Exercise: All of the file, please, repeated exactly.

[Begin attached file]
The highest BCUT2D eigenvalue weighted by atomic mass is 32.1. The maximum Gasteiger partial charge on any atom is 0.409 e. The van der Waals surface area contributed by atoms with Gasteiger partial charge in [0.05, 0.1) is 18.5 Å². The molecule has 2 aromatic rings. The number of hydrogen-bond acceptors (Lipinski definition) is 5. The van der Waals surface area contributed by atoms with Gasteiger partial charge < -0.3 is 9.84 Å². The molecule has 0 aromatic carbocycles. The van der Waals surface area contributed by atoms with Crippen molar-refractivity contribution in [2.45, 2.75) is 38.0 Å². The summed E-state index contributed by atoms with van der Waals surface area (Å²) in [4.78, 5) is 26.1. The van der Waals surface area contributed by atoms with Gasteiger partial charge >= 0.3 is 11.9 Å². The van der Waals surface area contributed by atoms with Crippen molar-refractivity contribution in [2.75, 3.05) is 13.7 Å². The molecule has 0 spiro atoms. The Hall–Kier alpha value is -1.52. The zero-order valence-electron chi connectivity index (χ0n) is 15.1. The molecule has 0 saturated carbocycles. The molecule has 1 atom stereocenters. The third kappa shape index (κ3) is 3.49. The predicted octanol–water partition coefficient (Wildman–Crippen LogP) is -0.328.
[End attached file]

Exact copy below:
The highest BCUT2D eigenvalue weighted by atomic mass is 32.1. The maximum Gasteiger partial charge on any atom is 0.409 e. The van der Waals surface area contributed by atoms with Gasteiger partial charge in [0.05, 0.1) is 18.5 Å². The molecule has 2 aromatic rings. The number of hydrogen-bond acceptors (Lipinski definition) is 5. The van der Waals surface area contributed by atoms with Gasteiger partial charge < -0.3 is 9.84 Å². The molecule has 0 aromatic carbocycles. The van der Waals surface area contributed by atoms with Crippen molar-refractivity contribution in [2.45, 2.75) is 38.0 Å². The summed E-state index contributed by atoms with van der Waals surface area (Å²) in [4.78, 5) is 26.1. The van der Waals surface area contributed by atoms with Gasteiger partial charge >= 0.3 is 11.9 Å². The van der Waals surface area contributed by atoms with Crippen molar-refractivity contribution in [2.75, 3.05) is 13.7 Å². The molecule has 0 spiro atoms. The Hall–Kier alpha value is -1.52. The zero-order valence-electron chi connectivity index (χ0n) is 15.1. The molecule has 0 saturated carbocycles. The molecule has 1 atom stereocenters. The third kappa shape index (κ3) is 3.49. The predicted octanol–water partition coefficient (Wildman–Crippen LogP) is -0.328.